Finally, the taxidermy process began. George’s skin was removed, de-greased, and pared down. It took three people four days to remove all the muscle and fat from beneath the delicate skin, to get it ready for tanning.
During the tanning, George’s skin and shell were soaked in a chemical called Safety Acid. “It’s basically an acid bath that pickles the skin,” says Dante. After the soaking, the taxidermists shaved down the skin again and rubbed it with tanning oil, which would replace the natural proteins in the skin to make it soft and life-like.
Meanwhile, Dante’s team began sculpting the inner support structure from an oil-based clay. To see how it fit, they draped George’s tanned skin over it, and compared it to reference photos. Once the fit was perfect, the taxidermists got feedback from scientists to make sure the depiction was accurate.
But using an armature made of oil-based clay armature would ruin George’s skin. So the next step was to create a cast of the clay armature, into which a urethane foam could be poured and shaped into the final armature. Inside, steel supports reinforce George’s legs and shell.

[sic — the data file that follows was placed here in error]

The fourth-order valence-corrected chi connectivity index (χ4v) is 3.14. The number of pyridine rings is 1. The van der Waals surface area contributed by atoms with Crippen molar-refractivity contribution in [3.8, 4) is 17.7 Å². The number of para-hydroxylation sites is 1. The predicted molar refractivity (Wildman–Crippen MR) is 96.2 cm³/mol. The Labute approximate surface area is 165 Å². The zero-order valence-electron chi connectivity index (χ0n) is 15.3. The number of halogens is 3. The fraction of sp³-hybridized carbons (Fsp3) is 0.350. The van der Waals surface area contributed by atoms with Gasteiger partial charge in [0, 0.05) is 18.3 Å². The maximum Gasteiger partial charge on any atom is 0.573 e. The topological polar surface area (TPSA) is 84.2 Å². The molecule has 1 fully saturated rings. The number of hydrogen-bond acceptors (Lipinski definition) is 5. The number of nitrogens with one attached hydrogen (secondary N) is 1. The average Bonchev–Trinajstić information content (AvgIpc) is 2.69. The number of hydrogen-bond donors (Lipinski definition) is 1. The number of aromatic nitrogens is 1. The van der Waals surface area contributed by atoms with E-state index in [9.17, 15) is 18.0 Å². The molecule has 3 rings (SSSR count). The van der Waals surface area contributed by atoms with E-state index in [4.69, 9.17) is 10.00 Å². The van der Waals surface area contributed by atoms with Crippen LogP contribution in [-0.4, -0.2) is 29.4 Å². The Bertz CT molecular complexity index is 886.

Then Dante’s team coated the armature in a water-based clay, draped the skin over it, and sculpted George’s wrinkles and idiosyncracies into the clay through the skin.
A coating of paraloid B72 sealed the skin and provides a protective layer so that anything that happens on top of the skin is reversible—for example, if museum curators ever need to remove George’s paint, his skin will still be perfectly preserved.
Painting the specimen was a several-day affair, says Dante. “They actually sent us a packet of soil from Pinta Island, that we used to match the colors of the actual soil, because that gave George his patina–that dust that was constantly in his shell and skin.”